JET: Thank you for indulging me. Before we wrap this up, can you tell us what you're working on now? What's next?

Ian: I’m working on a sequel to Fallen Star which picks up the main characters a few years further on. I don’t see this turning into a long series though.

JET: Thank you so much for taking the time to chat on my blog. Folks, you can find out more about Ian Barker and his work at the following places:

http://www.iandavidbarker.co.uk/

www.twitter.com/IanDBarker

http://www.facebook.com/pages/Fallen-Star/132351093483591?ref=ts

Swing in next week when I have Morgan Gallagher on tap.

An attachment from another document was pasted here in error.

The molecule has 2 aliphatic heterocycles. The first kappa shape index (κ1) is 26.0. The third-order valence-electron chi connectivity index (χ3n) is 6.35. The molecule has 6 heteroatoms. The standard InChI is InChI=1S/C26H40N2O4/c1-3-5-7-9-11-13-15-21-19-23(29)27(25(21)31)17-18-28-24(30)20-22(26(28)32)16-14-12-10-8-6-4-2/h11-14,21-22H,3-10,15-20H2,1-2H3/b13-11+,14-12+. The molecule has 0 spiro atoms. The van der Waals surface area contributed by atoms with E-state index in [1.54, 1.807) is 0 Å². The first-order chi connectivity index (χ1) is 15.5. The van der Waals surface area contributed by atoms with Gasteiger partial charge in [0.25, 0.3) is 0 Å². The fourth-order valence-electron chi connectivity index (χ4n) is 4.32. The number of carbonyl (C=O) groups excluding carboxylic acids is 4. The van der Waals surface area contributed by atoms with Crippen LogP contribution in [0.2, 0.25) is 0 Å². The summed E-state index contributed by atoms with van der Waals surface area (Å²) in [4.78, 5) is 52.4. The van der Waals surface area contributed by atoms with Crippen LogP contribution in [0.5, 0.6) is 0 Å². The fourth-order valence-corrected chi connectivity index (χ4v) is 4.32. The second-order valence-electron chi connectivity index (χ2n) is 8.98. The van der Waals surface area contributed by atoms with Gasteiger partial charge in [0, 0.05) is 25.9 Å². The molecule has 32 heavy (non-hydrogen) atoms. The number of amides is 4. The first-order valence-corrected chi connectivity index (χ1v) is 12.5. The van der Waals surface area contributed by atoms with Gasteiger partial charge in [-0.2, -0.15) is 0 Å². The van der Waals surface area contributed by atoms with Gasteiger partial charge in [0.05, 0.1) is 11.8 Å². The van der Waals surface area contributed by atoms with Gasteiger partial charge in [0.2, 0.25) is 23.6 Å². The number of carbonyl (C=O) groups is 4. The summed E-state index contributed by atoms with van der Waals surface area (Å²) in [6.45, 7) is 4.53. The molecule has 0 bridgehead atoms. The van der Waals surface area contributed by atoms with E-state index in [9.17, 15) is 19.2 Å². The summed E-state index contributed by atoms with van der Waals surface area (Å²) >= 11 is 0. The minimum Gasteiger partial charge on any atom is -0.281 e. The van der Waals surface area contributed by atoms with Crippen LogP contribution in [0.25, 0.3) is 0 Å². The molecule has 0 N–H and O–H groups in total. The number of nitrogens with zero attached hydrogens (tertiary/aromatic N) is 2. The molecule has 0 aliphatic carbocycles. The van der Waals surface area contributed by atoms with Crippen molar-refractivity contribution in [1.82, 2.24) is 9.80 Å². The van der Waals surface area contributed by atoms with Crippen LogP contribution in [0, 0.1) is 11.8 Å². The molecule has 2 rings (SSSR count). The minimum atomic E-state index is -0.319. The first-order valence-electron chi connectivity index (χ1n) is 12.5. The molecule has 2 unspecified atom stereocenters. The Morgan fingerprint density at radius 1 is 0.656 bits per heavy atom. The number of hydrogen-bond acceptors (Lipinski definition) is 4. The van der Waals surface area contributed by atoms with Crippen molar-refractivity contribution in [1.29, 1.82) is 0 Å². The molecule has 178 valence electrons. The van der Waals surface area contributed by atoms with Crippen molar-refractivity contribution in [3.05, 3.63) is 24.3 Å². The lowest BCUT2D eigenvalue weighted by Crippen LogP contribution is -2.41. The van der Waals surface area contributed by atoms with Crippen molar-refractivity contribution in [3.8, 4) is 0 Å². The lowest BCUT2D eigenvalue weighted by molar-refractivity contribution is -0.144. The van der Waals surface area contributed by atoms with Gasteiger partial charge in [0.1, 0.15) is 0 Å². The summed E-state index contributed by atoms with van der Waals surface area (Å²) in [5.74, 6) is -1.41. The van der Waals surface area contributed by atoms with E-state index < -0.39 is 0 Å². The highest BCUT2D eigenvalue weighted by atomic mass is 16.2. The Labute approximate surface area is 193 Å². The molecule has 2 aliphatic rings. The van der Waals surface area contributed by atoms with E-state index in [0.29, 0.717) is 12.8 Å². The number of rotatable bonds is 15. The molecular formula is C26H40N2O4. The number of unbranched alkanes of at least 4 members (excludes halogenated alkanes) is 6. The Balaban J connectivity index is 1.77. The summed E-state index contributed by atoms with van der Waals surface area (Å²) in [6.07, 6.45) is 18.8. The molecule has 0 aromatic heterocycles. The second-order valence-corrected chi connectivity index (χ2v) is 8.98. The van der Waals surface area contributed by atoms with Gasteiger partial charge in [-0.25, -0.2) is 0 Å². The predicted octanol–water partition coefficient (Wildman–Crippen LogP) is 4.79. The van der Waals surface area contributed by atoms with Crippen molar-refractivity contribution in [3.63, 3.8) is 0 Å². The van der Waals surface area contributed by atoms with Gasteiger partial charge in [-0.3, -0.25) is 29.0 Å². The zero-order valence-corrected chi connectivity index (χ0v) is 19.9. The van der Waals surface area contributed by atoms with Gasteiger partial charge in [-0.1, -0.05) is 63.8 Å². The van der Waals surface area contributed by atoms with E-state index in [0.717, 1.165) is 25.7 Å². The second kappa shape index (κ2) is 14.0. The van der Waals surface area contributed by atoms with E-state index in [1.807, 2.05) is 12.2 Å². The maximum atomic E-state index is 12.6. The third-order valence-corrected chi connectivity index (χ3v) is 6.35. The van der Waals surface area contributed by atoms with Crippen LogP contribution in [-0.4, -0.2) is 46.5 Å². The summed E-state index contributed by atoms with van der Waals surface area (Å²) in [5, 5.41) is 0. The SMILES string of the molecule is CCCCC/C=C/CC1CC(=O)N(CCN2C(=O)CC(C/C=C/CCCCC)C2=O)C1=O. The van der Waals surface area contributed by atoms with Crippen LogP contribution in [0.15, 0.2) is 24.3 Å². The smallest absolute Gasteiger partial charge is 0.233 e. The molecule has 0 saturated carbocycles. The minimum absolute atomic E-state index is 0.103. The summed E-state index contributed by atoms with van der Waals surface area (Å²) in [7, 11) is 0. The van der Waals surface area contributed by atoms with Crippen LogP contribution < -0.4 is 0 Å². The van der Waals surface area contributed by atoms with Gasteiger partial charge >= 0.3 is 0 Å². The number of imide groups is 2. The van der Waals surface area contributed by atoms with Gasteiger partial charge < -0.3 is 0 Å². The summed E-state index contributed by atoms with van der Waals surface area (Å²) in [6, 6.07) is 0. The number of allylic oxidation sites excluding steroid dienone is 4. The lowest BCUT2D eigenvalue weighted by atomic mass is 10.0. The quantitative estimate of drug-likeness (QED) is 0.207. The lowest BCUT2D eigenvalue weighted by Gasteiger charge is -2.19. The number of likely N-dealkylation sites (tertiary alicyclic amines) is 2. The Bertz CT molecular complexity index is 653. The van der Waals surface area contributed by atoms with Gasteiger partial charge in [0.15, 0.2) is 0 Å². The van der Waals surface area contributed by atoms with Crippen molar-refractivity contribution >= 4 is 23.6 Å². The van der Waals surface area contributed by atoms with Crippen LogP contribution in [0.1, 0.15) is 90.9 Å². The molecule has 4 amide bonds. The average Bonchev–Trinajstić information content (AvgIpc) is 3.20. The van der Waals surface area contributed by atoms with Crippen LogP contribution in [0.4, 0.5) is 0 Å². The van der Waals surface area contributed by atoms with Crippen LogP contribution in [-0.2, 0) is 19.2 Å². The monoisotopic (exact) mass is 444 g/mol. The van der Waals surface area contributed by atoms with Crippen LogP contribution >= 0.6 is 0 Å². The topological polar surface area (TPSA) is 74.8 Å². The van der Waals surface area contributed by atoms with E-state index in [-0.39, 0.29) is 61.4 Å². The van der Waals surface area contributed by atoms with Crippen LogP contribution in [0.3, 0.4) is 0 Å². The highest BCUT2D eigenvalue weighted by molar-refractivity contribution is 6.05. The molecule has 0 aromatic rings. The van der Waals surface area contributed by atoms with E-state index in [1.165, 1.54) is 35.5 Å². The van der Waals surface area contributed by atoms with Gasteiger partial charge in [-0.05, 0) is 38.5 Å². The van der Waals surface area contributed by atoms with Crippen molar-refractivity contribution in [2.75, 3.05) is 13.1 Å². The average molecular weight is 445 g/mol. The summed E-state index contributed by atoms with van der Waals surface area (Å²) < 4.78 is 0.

Until then,

Ciao.

JET

Friday, June 3, 2011

Dishing it up with Brett Battles

Folks, I’m thrilled to have author Brett Battles dishing it up with us today. Brett has published eight thrillers since 2007, including The Cleaner and The Deceived. He was born and raised in southern California where his parents, avid readers, instilled the love of books in him early on.


Though he still makes California his home, he has traveled extensively to such destinations as Ho Chi Minh City, Berlin, Singapore, London, Paris, and Bangkok, all of which play parts in his current and upcoming Jonathan Quinn thrillers.

Welcome and thank you for hanging with us for a bit.

JET: Can you tell us about your latest thrillers Little Girl Gone and The Silenced?

Brett: The Silenced is the fourth in my Jonathan Quinn series. Quinn is a cleaner whose job it is to make bodies disappear. In this latest installment, the unthinkable happens. His past, a life he’s tried hard to bury, collides with his life in the secret world, and he has to do whatever he can to keep people he loves alive.